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5 scenarios that may need a written loan agreement

Contractual loan agreements are the best way to legally bind the repayment of money. However, individuals often forgo drafting legal documents in situations when they are sourcing funding from family members, or using money from one business to supply cash to their other enterprises on commercial terms.

The costly mistake here is that skipping this important legal step can have negative ramifications in the future, and perhaps even lead to disputes in court. It is important to always have a written loan agreement, ideally signed by all relevant parties, during the exchange of significant sums of money.

Even if you trust those involved, err on the side of caution with written documents to best protect everyone. These documents should deal with: how and when repayments should be made, if any interest will be applied, what the default processes might be and which security measures are being implemented.

The following scenarios spotlight some seemingly sheltered ways to seek a loan, yet these can be problematic if not protected with written agreements.

  1. Relatives loaning money for launching a business.
  2. Borrowing funds from a spouse to pay off a debt.
  3. Owning multiple businesses and loaning funds from one entity to another on commercial terms.
  4. Selling land or a lucrative asset using the ‘vendor finance’ method.
  5. Parents lending money to children to buy a house.

 

The key thing to remember is that if one party to the loan arrangement dies, the other party will be left dealing the deceased’s estate – and the executor will not have first hand knowledge of what the agreement was or when the loan is repayable. Similarly, it is common to have a falling out between parties, which changes the relationship and can lead to a differing view on what the deal actually was. Often in family law disputes, parties will argue that a loan was actually a gift (or vice versa) if there is no contemporaneous agreement to prove otherwise.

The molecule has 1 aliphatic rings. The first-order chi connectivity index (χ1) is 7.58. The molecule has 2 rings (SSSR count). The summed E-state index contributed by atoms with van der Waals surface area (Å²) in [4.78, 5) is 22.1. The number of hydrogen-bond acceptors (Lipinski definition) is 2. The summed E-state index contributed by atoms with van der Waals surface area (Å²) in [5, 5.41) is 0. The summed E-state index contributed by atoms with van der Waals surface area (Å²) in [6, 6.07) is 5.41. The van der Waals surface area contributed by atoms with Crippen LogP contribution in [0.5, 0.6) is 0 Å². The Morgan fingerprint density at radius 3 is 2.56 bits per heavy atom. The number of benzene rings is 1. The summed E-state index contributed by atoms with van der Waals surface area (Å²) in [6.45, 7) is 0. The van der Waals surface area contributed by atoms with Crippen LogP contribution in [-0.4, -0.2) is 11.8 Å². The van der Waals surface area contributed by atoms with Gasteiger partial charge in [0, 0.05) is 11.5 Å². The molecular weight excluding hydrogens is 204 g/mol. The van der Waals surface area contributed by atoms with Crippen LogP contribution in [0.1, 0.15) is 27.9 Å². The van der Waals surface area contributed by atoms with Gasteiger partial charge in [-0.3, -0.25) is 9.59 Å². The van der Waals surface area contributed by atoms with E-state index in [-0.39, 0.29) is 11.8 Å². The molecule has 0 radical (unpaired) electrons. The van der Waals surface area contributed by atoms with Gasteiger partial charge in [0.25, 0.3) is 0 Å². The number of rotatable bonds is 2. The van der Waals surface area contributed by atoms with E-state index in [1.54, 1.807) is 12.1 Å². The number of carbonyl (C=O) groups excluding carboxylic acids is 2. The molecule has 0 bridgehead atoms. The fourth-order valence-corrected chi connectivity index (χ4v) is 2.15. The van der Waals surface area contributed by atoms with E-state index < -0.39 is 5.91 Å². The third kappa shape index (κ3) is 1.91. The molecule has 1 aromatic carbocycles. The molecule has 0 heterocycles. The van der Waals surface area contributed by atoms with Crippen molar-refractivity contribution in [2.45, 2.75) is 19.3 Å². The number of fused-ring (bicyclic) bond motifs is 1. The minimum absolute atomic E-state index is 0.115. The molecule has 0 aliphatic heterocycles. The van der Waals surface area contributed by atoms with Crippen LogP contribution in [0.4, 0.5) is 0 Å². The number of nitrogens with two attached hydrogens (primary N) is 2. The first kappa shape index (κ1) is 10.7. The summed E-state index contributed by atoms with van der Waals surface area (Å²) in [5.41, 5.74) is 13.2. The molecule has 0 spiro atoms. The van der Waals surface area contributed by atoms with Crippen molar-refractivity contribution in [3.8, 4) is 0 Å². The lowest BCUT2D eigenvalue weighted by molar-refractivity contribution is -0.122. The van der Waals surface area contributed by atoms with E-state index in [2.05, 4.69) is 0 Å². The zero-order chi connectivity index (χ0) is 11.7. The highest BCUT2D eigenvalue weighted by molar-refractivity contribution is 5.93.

Also, in each of the above cases there will be varying tax implications. Where money is lent between related businesses, written agreements can be crucial to show the Australian Tax Office or State Revenue offices that a deal is arms length and how it is characterised.

The best way to proceed is to discuss the implications with expert commercial lawyers, to ensure all parties are well informed about how the loan may impact them. Similarly, if security is being offered against mortgages or land charges, this can be risky and should be managed carefully.

Moreover, the language used in these documents must be clear and simple for all people to understand. Lawyers can help draft such language without compromising on legal validity by adding clauses that best protect those involved.

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